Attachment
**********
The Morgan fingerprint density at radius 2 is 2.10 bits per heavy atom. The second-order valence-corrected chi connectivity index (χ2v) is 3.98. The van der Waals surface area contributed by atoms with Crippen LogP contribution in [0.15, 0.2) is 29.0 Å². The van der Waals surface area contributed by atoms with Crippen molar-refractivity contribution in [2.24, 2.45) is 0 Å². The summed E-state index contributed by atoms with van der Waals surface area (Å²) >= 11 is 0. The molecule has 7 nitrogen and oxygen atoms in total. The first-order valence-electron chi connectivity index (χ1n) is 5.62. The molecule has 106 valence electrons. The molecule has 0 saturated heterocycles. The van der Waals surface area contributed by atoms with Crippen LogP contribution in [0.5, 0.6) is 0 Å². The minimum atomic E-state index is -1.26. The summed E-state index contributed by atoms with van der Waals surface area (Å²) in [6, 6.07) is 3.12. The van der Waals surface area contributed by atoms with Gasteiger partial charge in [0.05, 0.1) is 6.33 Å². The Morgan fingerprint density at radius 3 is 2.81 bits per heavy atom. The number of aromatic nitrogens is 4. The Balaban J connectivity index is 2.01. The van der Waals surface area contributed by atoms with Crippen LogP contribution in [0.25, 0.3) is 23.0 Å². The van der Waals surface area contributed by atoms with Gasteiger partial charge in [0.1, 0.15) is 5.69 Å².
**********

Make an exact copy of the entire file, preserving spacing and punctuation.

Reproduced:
The Morgan fingerprint density at radius 2 is 2.10 bits per heavy atom. The second-order valence-corrected chi connectivity index (χ2v) is 3.98. The van der Waals surface area contributed by atoms with Crippen LogP contribution in [0.15, 0.2) is 29.0 Å². The van der Waals surface area contributed by atoms with Crippen molar-refractivity contribution in [2.24, 2.45) is 0 Å². The summed E-state index contributed by atoms with van der Waals surface area (Å²) >= 11 is 0. The molecule has 7 nitrogen and oxygen atoms in total. The first-order valence-electron chi connectivity index (χ1n) is 5.62. The molecule has 106 valence electrons. The molecule has 0 saturated heterocycles. The van der Waals surface area contributed by atoms with Crippen LogP contribution in [0.5, 0.6) is 0 Å². The minimum atomic E-state index is -1.26. The summed E-state index contributed by atoms with van der Waals surface area (Å²) in [6, 6.07) is 3.12. The van der Waals surface area contributed by atoms with Gasteiger partial charge in [0.05, 0.1) is 6.33 Å². The Morgan fingerprint density at radius 3 is 2.81 bits per heavy atom. The number of aromatic nitrogens is 4. The Balaban J connectivity index is 2.01. The van der Waals surface area contributed by atoms with Crippen LogP contribution in [0.25, 0.3) is 23.0 Å². The van der Waals surface area contributed by atoms with Gasteiger partial charge in [0.1, 0.15) is 5.69 Å².